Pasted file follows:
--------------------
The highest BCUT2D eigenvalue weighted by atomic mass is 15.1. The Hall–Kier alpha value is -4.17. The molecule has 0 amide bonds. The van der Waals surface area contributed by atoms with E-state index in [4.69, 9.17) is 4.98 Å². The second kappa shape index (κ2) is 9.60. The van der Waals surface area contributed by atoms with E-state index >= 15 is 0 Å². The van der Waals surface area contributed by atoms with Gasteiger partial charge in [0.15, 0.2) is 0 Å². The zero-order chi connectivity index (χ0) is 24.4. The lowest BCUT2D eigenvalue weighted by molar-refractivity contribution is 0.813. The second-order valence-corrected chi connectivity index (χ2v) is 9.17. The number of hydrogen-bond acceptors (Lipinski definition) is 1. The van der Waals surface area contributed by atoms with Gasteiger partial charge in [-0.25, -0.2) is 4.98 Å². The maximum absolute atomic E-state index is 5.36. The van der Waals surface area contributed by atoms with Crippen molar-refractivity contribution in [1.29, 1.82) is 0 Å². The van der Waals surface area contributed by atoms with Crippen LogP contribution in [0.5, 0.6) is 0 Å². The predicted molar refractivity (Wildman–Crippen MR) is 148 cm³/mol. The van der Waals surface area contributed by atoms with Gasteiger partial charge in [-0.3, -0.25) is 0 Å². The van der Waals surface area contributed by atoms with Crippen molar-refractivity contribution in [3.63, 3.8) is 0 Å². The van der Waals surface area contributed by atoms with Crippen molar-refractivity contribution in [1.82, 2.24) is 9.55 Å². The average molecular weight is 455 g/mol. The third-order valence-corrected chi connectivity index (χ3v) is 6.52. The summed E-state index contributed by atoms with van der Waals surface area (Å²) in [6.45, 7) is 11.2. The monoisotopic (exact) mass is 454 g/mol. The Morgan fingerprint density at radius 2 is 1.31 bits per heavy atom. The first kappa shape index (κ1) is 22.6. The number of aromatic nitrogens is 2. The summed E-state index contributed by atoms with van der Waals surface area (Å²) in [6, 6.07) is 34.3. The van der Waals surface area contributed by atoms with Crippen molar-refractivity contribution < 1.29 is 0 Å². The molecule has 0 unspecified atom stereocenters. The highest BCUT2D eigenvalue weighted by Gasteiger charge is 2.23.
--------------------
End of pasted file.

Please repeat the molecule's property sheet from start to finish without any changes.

The highest BCUT2D eigenvalue weighted by atomic mass is 15.1. The Hall–Kier alpha value is -4.17. The molecule has 0 amide bonds. The van der Waals surface area contributed by atoms with E-state index in [4.69, 9.17) is 4.98 Å². The second kappa shape index (κ2) is 9.60. The van der Waals surface area contributed by atoms with E-state index >= 15 is 0 Å². The van der Waals surface area contributed by atoms with Gasteiger partial charge in [0.15, 0.2) is 0 Å². The zero-order chi connectivity index (χ0) is 24.4. The lowest BCUT2D eigenvalue weighted by molar-refractivity contribution is 0.813. The second-order valence-corrected chi connectivity index (χ2v) is 9.17. The number of hydrogen-bond acceptors (Lipinski definition) is 1. The van der Waals surface area contributed by atoms with Gasteiger partial charge in [-0.25, -0.2) is 4.98 Å². The maximum absolute atomic E-state index is 5.36. The van der Waals surface area contributed by atoms with Crippen molar-refractivity contribution in [1.29, 1.82) is 0 Å². The van der Waals surface area contributed by atoms with Crippen LogP contribution in [0.5, 0.6) is 0 Å². The predicted molar refractivity (Wildman–Crippen MR) is 148 cm³/mol. The van der Waals surface area contributed by atoms with Gasteiger partial charge in [-0.3, -0.25) is 0 Å². The van der Waals surface area contributed by atoms with Crippen molar-refractivity contribution in [3.63, 3.8) is 0 Å². The van der Waals surface area contributed by atoms with Crippen molar-refractivity contribution in [1.82, 2.24) is 9.55 Å². The average molecular weight is 455 g/mol. The third-order valence-corrected chi connectivity index (χ3v) is 6.52. The summed E-state index contributed by atoms with van der Waals surface area (Å²) in [6.45, 7) is 11.2. The monoisotopic (exact) mass is 454 g/mol. The Morgan fingerprint density at radius 2 is 1.31 bits per heavy atom. The first kappa shape index (κ1) is 22.6. The number of aromatic nitrogens is 2. The summed E-state index contributed by atoms with van der Waals surface area (Å²) in [6, 6.07) is 34.3. The van der Waals surface area contributed by atoms with Crippen molar-refractivity contribution < 1.29 is 0 Å². The molecule has 0 unspecified atom stereocenters. The highest BCUT2D eigenvalue weighted by Gasteiger charge is 2.23.